A little personal info: I have been where you are. I came out as bisexual at 13. If you're 13 years old, get read/identified as a girl, and tell people you're bisexual in my community, you know what happens? The three general responses were a) you're a closeted lesbian who's scared to come out all the way, b) you're straight but want to get attention from boys by making out with other girls, or c) you're a slut who just wants to get with everyone. Most people I knew from school were jerks about it and didn't really believe me, which was hugely frustrating.
However, my parents' response was "Okay, thanks for telling us," and my best friend's response was "Yeah, I think I am, too. Want to talk about girl crushes with each other?" The people I trusted most responded really well and didn't make it a big deal. Trust your judgment on who you'd like to come out to, and don't worry about the rest of the people around you. Your sexual interests aren't their business unless you make a personal choice to share them. You are the only person who can ultimately decide if it's worth it to come out, when to do it, and who to tell.
I'm going to leave you with a couple of thoughts about relationships, since you've said you feel an attachment to narratives of straight marriage and feel torn about that attachment. For starters, there's a great article about relationship models right here at Scarleteen that might help you think more about what you want: Supermodel: Creating & Nurturing Your Own Best Relationship Models
When I was little, I was certain I'd grow up and have a big wedding with a gorgeous dress and a husband and kids and be together forever. In high school, I had pretty much that same image except I decided I'd actually like to wear a dapper suit. Now I think about my future and think I'd really love to live in some kind of commune or group space with one or more long-term partners and one or more adopted or fostered kids, with no wedding but maybe a big anniversary party in someone's garden with lots of music and big jugs of lavender lemonade. What will I want in a year? Five years? Ten? I have no idea, and I'm learning to embrace that.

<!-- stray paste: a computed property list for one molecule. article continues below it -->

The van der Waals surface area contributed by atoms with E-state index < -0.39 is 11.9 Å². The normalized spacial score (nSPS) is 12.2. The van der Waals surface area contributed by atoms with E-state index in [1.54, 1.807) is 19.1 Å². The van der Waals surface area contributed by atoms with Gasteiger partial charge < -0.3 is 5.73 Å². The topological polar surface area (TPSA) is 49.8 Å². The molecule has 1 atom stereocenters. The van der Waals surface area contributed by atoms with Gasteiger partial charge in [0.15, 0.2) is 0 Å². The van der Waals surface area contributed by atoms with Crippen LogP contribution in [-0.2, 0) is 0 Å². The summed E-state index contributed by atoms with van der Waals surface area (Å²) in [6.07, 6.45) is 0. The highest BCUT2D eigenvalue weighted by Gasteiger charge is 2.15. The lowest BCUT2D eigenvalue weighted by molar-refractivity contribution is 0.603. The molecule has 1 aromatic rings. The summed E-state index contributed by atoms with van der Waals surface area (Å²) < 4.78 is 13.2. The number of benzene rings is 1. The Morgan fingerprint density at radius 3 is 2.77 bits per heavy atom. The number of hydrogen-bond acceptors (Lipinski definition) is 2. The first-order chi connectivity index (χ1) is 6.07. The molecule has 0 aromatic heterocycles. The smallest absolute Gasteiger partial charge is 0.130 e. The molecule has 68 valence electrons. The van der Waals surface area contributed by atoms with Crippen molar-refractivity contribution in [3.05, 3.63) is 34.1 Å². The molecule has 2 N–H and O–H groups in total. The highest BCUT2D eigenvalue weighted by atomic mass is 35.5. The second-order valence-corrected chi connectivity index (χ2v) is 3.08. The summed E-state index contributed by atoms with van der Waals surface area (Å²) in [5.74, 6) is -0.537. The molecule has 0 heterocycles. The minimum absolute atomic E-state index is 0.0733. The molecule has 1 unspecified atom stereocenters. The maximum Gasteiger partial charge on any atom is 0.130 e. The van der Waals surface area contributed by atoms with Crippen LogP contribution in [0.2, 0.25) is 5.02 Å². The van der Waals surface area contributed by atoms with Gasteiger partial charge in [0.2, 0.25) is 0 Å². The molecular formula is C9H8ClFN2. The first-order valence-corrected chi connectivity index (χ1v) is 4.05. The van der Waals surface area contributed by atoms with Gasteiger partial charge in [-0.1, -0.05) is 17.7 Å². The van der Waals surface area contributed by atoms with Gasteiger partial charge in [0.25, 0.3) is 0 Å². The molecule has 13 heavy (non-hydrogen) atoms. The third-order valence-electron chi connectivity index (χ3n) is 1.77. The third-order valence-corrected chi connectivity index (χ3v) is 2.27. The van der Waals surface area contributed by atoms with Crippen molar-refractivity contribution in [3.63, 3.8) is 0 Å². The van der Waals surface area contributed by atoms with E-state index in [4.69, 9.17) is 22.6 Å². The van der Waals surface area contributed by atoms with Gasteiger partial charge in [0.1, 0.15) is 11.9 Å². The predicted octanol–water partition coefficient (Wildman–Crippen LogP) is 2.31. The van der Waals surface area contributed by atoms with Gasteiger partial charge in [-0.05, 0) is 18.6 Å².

I'd like to propose a little activity for you to try, if it sounds fun or useful at all. Feel free to adapt it as you see fit. Try drawing yourself - with a crush if you like, a fantasy person, or on your own - along with some of the objects and life elements you'd like to have in your future. What sort of wedding ceremony? What sort of house? What sort of family? If you don't enjoy drawing, try making a collage, or writing about it in a journal. Once you've put some of your ideas down on paper, think about where those ideas and interests came from. Have you seen relationships other people in your life have and admired things about them? Have you heard/seen stories and images about ideal relationships in the media? Are these the only media in existence, the only relationships you have seen? What do you think are some other relationship scenarios that could make people happy? Can you imagine yourself in any of those scenarios? Play around, make multiple drawing or collages or written narratives about the potential routes of your life if you find others that seem interesting to think about, or even ones that feel sort of silly or ridiculous.
You don't have to give up dreams of a partner and family just because of your orientation - you are the ultimate decider of how you run your romantic and intimate life - but I want you to also remember that this personal power means you can expand your ideas about relationships and create new dreams about marriage and partnership. You don't sound like you're planning on getting married this minute, so give yourself time to explore your thoughts on relationships. I think that if you look inside yourself, with time you'll be able to find a romantic narrative that feels comfortable and happy for you. And if it changes with time? That's okay! You are allowed to change and develop as a person and establish new goals in life. Best wishes to you. =)
Posts: 62 | From: California | Registered: Jun 2012